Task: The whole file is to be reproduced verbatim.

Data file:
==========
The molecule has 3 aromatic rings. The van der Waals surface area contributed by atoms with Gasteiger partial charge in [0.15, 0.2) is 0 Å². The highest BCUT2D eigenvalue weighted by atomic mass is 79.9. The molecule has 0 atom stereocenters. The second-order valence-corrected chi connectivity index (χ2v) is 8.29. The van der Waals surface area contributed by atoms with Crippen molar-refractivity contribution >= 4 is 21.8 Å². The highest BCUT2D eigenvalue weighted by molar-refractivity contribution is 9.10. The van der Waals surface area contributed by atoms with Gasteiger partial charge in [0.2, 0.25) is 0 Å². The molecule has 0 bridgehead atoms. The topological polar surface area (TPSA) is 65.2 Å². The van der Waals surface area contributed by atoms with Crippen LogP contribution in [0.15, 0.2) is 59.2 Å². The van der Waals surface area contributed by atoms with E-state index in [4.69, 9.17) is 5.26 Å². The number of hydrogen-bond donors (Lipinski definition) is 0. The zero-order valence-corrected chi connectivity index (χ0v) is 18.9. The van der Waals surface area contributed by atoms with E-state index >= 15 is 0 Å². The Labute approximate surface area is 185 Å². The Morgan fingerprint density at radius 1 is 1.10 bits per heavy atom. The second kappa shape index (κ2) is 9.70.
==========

The molecule has 3 aromatic rings. The van der Waals surface area contributed by atoms with Gasteiger partial charge in [0.15, 0.2) is 0 Å². The highest BCUT2D eigenvalue weighted by atomic mass is 79.9. The molecule has 0 atom stereocenters. The second-order valence-corrected chi connectivity index (χ2v) is 8.29. The van der Waals surface area contributed by atoms with Crippen molar-refractivity contribution >= 4 is 21.8 Å². The highest BCUT2D eigenvalue weighted by molar-refractivity contribution is 9.10. The van der Waals surface area contributed by atoms with Gasteiger partial charge in [0.2, 0.25) is 0 Å². The molecule has 0 bridgehead atoms. The topological polar surface area (TPSA) is 65.2 Å². The van der Waals surface area contributed by atoms with Crippen LogP contribution in [0.15, 0.2) is 59.2 Å². The van der Waals surface area contributed by atoms with E-state index in [4.69, 9.17) is 5.26 Å². The number of hydrogen-bond donors (Lipinski definition) is 0. The zero-order valence-corrected chi connectivity index (χ0v) is 18.9. The van der Waals surface area contributed by atoms with E-state index >= 15 is 0 Å². The Labute approximate surface area is 185 Å². The Morgan fingerprint density at radius 1 is 1.10 bits per heavy atom. The second kappa shape index (κ2) is 9.70.